Download and install it on the Neo like this:
 cd /tmp
 wget ftp://ftp.debian.org/debian/pool/main/n/nfs-utils/nfs-common_1.1.4-1_armel.deb
 ar -x nfs-common_* data.tar.gz
 tar -xz -C / -f data.tar.gz
 rm -f nfs-common_* data.tar.gz
 cd -

Now you can mount.nfs4 as normal. Note that the above also installs manpages and nonsense. Also, since we didn't use the real APT or dpkg tools (because they're not part of OpenEmbedded), this doesn't authenticate packages.

server: man 5 exportfs

HTTP

client (on Neo: 'wget',web browser)

MicroSD

It is possible to write data to micro SD on a desktop machine with the suitable writer and then have it accessible from inside the Openmoko after the card is inserted into that device. To get this working, the micro SD must be formatted in some filesystem that both Openmoko and host understand (ext2, for instance).

The problem with this approach is that micro SD is difficult to access in the Neo. Both battery and even SIM card must be removed to reach it.

SFTP

SFTP can be an excellent way to transfer files as it is supported by many possible clients on the desktop machine. After USB network is set up, it is possible to try to open sftp connection by entering sftp://192.168.0.202 or sftp://{username}:{password}@192.168.0.202 into the address bar of the browser that supports sftp.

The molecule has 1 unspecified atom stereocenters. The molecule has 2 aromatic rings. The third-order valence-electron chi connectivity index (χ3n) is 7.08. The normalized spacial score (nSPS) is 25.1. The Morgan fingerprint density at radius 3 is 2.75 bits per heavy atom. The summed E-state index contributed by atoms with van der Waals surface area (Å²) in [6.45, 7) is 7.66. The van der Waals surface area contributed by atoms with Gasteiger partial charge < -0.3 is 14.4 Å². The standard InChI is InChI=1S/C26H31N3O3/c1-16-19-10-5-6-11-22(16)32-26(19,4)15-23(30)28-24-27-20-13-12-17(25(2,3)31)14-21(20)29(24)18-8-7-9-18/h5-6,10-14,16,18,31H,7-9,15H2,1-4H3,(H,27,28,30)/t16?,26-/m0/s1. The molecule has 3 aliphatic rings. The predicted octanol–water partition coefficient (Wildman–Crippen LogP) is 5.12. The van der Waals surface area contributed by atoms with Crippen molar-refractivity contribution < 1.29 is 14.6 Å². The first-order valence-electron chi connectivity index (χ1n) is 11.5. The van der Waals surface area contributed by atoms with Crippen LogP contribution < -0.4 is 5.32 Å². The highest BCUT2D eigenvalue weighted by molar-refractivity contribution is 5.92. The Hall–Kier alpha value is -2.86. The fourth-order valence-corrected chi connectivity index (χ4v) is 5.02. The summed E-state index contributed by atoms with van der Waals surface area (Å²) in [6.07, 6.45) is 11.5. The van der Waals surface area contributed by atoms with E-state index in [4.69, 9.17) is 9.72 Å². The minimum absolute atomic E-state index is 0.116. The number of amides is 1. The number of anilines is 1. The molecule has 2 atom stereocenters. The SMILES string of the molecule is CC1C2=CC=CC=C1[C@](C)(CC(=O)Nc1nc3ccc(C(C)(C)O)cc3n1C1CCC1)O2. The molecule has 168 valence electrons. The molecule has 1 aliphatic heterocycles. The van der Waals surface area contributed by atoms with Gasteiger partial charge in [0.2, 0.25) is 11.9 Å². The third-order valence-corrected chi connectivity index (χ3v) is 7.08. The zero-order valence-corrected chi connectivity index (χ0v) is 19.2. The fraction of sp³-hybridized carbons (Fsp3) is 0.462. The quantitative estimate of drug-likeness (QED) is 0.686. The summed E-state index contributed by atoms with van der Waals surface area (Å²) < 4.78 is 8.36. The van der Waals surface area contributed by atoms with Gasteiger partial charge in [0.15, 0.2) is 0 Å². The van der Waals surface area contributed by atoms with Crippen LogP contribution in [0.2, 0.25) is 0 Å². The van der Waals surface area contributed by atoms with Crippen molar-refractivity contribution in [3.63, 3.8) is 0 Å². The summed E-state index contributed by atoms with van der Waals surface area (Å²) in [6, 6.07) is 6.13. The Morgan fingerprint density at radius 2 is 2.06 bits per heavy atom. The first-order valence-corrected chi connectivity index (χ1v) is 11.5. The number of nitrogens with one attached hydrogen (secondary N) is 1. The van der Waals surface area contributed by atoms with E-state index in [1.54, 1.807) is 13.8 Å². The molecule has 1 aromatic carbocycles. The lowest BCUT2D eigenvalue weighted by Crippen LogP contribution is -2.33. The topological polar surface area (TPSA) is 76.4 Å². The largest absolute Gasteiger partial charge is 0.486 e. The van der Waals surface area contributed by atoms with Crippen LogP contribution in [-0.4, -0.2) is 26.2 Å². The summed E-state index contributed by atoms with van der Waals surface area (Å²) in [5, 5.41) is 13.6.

You can also use the sftp console client under Linux or something like psftp.exe, the sftp client that goes with PuTTY for Windows.

Name and password is the same as for normal logins (root and no password by default).

FTP

FTP is currently considered insecure. There is no reason to use FTP, SFTP should be used instead.

(But wait, if one's network is just the desktop and the phone, aren't all the encrypted methods a little wasteful?)